Many employees get early promotions either because they excel as individual contributors and are hungry for management positions or organizations, always seeking new managers, end up with no choice but to promote their star performers.
These young managers, in spite of being highly capable and intelligent, often struggle as managers. They miss the simple common sense stuff and start reading management books because usually in the past they have secured their positions excelling academically and working harder than everybody around them. More than anything else, these managers need simple tips that they cannot learn from reading books and listening to lectures from management gurus. Having seen many young managers struggle, I have compiled a few tips for them.
- Be the first one to report to work, i.e. be at work before anyone of your direct reports get there. And be the last one to leave if possible. The hard working people will rock the world.
- Start a day with a simple “to do list” and do not overdo the list. Someday you may have nothing to add to your list. If so, talk to your supervisor immediately and inform her/him that your plate is empty. It implies that your team has nothing to do.
- At least spend 5-10 minutes face time with each of your reports. And create comfort zone between them and you with a sense of humor and mutual respect. As a manager you should always avoid stiffness and promote sense-of-humor.
- Always provide daily deliverables to your team members. And check couple of times a day how they are doing and how you could help them.
- Make sure everyone in your team is excited and learning something new every day. It is important that the team is intellectually challenged.
- Make a habit of responding to e-mails the same day your receive them (if possible within an hour). If detailed response is not possible, at least acknowledge the receipt and provide the time when you will respond with full detail.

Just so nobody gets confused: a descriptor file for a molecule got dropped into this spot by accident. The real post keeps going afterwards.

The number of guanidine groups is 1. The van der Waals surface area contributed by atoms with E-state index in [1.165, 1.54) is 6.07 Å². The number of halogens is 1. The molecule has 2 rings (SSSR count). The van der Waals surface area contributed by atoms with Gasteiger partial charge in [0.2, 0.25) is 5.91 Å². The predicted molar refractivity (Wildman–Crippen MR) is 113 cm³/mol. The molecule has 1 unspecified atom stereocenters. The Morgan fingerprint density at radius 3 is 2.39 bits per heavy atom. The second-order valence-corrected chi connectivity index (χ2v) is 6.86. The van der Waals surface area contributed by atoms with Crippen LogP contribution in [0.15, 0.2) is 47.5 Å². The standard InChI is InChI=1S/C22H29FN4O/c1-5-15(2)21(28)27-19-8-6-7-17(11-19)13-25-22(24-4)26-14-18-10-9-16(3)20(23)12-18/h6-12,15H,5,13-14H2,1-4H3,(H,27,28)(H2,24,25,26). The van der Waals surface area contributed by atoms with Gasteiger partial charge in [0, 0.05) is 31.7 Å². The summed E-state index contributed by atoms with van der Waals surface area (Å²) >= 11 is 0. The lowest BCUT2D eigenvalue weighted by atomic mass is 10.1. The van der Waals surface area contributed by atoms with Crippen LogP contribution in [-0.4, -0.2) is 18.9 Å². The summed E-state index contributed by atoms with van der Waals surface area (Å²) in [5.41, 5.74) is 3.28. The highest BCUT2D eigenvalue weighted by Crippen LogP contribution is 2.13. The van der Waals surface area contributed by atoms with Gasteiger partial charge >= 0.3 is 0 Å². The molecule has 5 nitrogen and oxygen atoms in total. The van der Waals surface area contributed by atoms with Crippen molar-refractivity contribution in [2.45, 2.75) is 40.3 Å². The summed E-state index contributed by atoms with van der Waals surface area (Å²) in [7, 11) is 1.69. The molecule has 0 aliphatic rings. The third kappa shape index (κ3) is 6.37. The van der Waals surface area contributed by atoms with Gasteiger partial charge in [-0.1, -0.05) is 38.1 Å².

- Do not impose boring academic style training to your reports. They join workforce to get hands-on learning and you don’t want them to repeat school-style learning “read this document, read that book, write this “hello world” program, etc.
- Straight talk with your reports. Point out their mistakes but provide them an opportunity to learn from those mistakes and enhance their confidence with statements like, “you can do better,” “you have a high potential,” “I see you winning big time,” etc.
- Share your career path with your direct reports so that they know where they can get to if they do well.
- Celebrate success with them and face failures with humility and team-spirit.
I have not ranked these tips in any order. The most important one is to work hard and be friendly with everyone in the team and know everyone in the team very, very well. You can manage someone only when you know his/her strengths and weaknesses. A good manager creates opportunities for everyone in the team to excel and prosper. I consider you a great manager when you can make everyone in your team a winner. In a winning team, all win or all lose.